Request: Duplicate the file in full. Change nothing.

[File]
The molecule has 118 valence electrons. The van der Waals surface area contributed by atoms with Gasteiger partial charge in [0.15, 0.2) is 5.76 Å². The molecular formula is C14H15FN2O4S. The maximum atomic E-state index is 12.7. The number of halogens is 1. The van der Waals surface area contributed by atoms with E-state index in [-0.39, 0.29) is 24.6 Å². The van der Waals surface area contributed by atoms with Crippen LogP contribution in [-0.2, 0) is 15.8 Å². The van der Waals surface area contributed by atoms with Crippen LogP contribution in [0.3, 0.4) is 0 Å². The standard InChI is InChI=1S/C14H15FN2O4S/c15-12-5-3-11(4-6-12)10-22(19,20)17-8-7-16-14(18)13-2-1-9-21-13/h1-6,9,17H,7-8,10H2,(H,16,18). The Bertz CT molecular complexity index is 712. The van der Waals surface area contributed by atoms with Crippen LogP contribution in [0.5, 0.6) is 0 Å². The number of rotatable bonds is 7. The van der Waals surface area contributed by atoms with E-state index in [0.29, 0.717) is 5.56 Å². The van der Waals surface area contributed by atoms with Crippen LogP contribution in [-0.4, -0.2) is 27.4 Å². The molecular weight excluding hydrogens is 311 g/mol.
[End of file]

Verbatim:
The molecule has 118 valence electrons. The van der Waals surface area contributed by atoms with Gasteiger partial charge in [0.15, 0.2) is 5.76 Å². The molecular formula is C14H15FN2O4S. The maximum atomic E-state index is 12.7. The number of halogens is 1. The van der Waals surface area contributed by atoms with E-state index in [-0.39, 0.29) is 24.6 Å². The van der Waals surface area contributed by atoms with Crippen LogP contribution in [-0.2, 0) is 15.8 Å². The van der Waals surface area contributed by atoms with Crippen LogP contribution in [0.3, 0.4) is 0 Å². The standard InChI is InChI=1S/C14H15FN2O4S/c15-12-5-3-11(4-6-12)10-22(19,20)17-8-7-16-14(18)13-2-1-9-21-13/h1-6,9,17H,7-8,10H2,(H,16,18). The Bertz CT molecular complexity index is 712. The van der Waals surface area contributed by atoms with Crippen LogP contribution in [0.5, 0.6) is 0 Å². The number of rotatable bonds is 7. The van der Waals surface area contributed by atoms with E-state index in [0.29, 0.717) is 5.56 Å². The van der Waals surface area contributed by atoms with Crippen LogP contribution in [-0.4, -0.2) is 27.4 Å². The molecular weight excluding hydrogens is 311 g/mol.